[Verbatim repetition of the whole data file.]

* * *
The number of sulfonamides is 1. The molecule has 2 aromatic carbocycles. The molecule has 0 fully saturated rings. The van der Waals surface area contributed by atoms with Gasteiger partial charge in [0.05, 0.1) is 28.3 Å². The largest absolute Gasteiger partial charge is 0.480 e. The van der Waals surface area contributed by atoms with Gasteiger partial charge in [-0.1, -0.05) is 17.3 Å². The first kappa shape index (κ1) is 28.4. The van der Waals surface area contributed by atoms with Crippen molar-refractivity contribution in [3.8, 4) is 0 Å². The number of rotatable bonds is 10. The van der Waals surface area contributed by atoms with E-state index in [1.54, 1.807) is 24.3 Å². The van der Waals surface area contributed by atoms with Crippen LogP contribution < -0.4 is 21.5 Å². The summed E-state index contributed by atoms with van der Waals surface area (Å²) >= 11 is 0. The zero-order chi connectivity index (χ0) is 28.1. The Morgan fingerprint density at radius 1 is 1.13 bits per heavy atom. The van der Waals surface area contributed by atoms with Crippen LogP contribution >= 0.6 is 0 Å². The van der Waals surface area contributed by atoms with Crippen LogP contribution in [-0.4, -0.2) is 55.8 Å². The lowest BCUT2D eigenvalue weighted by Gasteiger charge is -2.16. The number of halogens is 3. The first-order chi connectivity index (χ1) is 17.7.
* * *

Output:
The number of sulfonamides is 1. The molecule has 2 aromatic carbocycles. The molecule has 0 fully saturated rings. The van der Waals surface area contributed by atoms with Gasteiger partial charge in [0.05, 0.1) is 28.3 Å². The largest absolute Gasteiger partial charge is 0.480 e. The van der Waals surface area contributed by atoms with Gasteiger partial charge in [-0.1, -0.05) is 17.3 Å². The first kappa shape index (κ1) is 28.4. The van der Waals surface area contributed by atoms with Crippen molar-refractivity contribution in [3.8, 4) is 0 Å². The number of rotatable bonds is 10. The van der Waals surface area contributed by atoms with E-state index in [1.54, 1.807) is 24.3 Å². The van der Waals surface area contributed by atoms with Crippen LogP contribution < -0.4 is 21.5 Å². The summed E-state index contributed by atoms with van der Waals surface area (Å²) >= 11 is 0. The zero-order chi connectivity index (χ0) is 28.1. The Morgan fingerprint density at radius 1 is 1.13 bits per heavy atom. The van der Waals surface area contributed by atoms with Crippen LogP contribution >= 0.6 is 0 Å². The van der Waals surface area contributed by atoms with Crippen LogP contribution in [-0.4, -0.2) is 55.8 Å². The lowest BCUT2D eigenvalue weighted by Gasteiger charge is -2.16. The number of halogens is 3. The first-order chi connectivity index (χ1) is 17.7.